- Online courses are always great, to keep your mind active and help you to develop new skills. I personally like edx, openlearn and coursera, but there are so many online learning platforms out there! Good skills to learn if you’re in marine biology are how to use computer software like R and GIS.
- Keep up to date with science. With the loss of your university email, you’ve probably lost access to scientific journals too making it all but impossible to keep up to date with science, or maybe you just don’t have the time for scientific papers anymore. But, fear not! There are a number of places where you can keep up-to-date with emerging science in a quick and easy way to read, thanks to the power of science communication. My personal favourite places to keep up to date are Hakai Magazine, Eco Magazine, Monga Bay, The Guardian and The Conversation.
- Networking, making connections and Sci comm! In a digital world it has never been easier. LinkedIn is a really good platform for helping to build your network and is a very useful tool for finding opportunities. I also find Twitter to be a really useful platform to actively engage in science, keep up to date with the latest research and to find opportunities. Research gate can also be a great way to connect with researchers in your field and some open access papers can also be found on here.
- Prioritise your mental health, rejection can be hard but do not take it personally. You have to remember to be compassionate and kind to yourself. Job search depression is a hard thing to cope with, and you are more than just the career you desire. Remember to make time for the hobbies you enjoy, the people you love and even just time to relax and switch off from the world for a while.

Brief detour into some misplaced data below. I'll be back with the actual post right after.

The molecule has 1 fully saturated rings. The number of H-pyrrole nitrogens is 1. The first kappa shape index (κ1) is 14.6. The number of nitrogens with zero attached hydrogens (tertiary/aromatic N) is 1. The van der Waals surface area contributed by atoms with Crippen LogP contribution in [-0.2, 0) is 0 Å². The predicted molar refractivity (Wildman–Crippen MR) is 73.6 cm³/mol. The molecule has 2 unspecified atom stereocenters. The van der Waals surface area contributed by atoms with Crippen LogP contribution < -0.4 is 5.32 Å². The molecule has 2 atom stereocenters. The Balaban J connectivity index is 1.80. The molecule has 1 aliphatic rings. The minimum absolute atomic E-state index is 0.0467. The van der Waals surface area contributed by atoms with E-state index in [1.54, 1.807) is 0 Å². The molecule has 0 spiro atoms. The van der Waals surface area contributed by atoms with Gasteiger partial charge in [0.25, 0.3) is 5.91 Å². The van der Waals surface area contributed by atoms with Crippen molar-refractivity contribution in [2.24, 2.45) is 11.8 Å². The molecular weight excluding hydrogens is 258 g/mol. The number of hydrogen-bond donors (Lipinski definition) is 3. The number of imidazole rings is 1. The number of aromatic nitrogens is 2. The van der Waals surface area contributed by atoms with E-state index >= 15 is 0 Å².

My final tip is not to give up. No matter how hard everything seems, or how hopeless it may feel right now. You managed your degree when it probably felt like the hardest thing in the world. It might seem like your friends are walking into their dream jobs while you’re left on the side lines, but your time will come. As my mum says to me when I’m having one of my moments about never finding a job in the marine industry- ‘There’s a job out there for everyone, you just have to keep persevering’.
One message that really stood out for me from my graduate advice post was from Professor Andy Davies:
‘In professional life, you will get knocked back, it happens to everyone. Whether it’s a PhD application, master’s or jobs. Give yourself time to heal and then put it in the past, but first, extract every lesson that you can from the experience (note though that sometimes everything might have gone really well, and it is just a random chance thing). Go into the next one stronger, it will get easier and you will be successful.’
Myself and my blog are back after a longer than planned hiatus, and I’m feeling more determined than ever to make science accessible to anyone and everyone. If you have any more tips to share, or just fancy connecting to someone else who is also struggling to find their place in the marine world, then my inbox is always open.